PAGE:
Turquoise is a mineral that forms in the fractures of other rocks by drawing its elements from the surrounding material. The majority of turquoise deposits are associated with copper veins found in the copper deposits of the American Southwest and Great Basin of Nevada. To link archaeologically recovered turquoise to a specific source, archaeologists use secondary ion mass spectrometry (SIMS) that measures the isotopic ratios of elements. By measuring the stable isotopes of hydrogen (2H/1H) and copper, unique fingerprints for turquoise resource areas can be identified.
Each turquoise artifact is analyzed and the hydrogen and copper isotope ratios are compared to a database containing the fingerprints of each turquoise provenance region. The Cañada Alamosa Project produced only a few turquoise artifacts. These artifacts were analyzed using the SIMS process, thus providing information on the movement of turquoise into the canyon.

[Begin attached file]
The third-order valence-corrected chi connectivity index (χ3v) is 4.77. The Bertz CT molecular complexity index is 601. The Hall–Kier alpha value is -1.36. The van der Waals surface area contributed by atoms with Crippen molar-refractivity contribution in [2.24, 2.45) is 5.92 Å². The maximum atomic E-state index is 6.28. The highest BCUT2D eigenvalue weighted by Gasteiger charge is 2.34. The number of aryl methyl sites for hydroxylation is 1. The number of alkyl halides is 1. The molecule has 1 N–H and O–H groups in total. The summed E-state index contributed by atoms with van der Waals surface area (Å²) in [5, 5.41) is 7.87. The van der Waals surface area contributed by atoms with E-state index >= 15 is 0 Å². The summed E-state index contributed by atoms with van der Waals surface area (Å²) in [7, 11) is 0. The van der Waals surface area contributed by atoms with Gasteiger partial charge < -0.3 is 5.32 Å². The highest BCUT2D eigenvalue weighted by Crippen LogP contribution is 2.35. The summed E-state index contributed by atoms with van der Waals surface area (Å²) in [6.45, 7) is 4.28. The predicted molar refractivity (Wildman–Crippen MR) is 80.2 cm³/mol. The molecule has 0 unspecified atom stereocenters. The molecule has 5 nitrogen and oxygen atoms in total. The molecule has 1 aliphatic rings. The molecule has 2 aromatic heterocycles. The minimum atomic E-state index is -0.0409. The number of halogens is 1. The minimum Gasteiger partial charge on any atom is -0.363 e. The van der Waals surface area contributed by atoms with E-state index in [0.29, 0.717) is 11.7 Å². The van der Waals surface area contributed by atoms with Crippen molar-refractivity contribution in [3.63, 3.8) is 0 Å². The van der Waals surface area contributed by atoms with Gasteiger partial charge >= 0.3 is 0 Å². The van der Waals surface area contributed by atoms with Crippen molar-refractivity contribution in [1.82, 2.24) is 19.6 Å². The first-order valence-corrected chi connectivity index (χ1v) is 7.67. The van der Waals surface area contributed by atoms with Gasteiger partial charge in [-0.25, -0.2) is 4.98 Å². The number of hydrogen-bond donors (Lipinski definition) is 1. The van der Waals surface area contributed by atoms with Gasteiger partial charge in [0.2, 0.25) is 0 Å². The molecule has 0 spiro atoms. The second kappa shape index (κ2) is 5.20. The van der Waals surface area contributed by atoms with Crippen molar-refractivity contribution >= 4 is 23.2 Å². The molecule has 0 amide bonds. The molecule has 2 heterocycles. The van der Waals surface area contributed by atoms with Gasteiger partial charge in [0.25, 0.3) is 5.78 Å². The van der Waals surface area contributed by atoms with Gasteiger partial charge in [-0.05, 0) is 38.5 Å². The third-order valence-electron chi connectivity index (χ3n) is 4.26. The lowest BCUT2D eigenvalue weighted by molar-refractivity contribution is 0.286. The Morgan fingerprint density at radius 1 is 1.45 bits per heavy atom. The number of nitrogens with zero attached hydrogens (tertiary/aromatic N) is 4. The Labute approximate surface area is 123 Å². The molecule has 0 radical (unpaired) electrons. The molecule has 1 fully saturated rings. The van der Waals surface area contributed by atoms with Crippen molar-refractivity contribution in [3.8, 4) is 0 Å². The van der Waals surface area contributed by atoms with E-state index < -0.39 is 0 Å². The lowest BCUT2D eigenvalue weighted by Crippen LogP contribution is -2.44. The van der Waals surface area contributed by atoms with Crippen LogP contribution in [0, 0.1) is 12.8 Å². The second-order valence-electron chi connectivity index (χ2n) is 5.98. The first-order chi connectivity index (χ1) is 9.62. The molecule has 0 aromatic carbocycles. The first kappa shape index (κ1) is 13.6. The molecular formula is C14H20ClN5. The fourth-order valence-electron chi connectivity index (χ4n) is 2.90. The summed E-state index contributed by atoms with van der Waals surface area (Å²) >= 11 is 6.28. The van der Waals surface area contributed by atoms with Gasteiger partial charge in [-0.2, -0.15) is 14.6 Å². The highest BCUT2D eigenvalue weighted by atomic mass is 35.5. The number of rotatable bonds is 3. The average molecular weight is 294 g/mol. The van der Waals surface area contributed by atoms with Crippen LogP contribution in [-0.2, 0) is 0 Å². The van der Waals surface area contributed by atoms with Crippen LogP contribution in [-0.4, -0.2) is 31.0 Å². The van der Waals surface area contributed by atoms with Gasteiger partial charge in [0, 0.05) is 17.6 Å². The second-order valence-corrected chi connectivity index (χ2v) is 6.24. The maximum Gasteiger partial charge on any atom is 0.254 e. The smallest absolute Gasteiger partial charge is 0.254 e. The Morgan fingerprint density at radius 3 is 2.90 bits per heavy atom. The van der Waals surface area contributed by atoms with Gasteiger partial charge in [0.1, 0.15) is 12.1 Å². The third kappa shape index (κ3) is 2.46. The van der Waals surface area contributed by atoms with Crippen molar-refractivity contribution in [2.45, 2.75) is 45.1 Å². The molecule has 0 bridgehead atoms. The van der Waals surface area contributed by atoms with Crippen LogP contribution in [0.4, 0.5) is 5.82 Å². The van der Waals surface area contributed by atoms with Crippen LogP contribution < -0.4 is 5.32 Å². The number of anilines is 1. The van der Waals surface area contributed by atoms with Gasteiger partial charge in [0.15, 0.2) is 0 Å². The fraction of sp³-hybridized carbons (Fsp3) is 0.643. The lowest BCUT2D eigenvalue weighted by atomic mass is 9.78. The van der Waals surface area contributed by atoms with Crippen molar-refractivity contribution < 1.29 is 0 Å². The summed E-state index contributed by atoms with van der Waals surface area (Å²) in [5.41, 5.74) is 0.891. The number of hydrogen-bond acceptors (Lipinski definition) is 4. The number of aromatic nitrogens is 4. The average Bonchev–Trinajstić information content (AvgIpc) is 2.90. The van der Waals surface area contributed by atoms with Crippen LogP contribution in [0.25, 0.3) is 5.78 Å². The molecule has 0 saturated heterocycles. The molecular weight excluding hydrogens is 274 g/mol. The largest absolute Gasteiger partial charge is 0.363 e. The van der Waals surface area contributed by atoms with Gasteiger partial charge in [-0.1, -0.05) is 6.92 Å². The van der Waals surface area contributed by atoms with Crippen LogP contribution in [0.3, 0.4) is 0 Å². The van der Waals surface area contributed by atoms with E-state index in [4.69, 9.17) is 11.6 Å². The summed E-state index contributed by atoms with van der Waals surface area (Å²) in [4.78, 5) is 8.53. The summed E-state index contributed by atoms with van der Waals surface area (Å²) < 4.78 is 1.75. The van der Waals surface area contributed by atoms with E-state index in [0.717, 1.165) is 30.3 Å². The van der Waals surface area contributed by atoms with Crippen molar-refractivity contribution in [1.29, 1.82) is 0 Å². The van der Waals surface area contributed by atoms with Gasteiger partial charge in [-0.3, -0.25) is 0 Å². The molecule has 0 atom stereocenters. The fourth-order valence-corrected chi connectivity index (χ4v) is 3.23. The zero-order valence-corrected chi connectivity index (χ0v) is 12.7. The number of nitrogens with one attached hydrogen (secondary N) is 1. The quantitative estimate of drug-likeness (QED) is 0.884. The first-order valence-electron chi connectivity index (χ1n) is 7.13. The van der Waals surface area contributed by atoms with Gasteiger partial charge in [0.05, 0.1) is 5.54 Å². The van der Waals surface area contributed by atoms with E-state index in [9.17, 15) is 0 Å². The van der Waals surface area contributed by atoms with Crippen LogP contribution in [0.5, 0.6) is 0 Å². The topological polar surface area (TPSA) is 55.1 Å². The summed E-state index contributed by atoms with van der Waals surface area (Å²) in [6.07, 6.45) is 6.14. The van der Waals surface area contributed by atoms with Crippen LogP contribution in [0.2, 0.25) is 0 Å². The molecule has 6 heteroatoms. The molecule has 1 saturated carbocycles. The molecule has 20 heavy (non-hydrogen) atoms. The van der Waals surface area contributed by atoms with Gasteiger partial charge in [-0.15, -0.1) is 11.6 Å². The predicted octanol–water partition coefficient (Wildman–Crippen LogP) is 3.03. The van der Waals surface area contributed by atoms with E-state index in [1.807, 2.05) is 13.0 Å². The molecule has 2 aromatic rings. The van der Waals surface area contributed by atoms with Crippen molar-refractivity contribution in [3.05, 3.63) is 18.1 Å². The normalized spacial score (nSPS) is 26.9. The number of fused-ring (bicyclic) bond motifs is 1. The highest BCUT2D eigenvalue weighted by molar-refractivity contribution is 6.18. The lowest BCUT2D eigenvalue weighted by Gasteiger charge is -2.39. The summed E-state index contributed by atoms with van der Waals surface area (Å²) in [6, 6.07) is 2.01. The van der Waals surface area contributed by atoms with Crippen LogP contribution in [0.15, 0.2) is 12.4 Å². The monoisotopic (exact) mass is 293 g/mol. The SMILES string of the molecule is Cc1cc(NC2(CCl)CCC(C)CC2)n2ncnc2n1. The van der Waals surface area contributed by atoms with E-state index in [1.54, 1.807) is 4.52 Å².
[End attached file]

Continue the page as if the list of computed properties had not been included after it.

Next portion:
The turquoise found in the Cañada Alamosa sites originated from a wide range of sources in the American Southwest. These include the Sleeping Beauty Mine (Globe, AZ), Bisbee Mine (Bisbee, AZ), Cerrillos Hills (near Santa Fe, NM), and Cripple Creek and Leadville (central Colorado). Most of the turquoise was found in small fragments on the Victorio Site. A few beads and pendants were also recovered.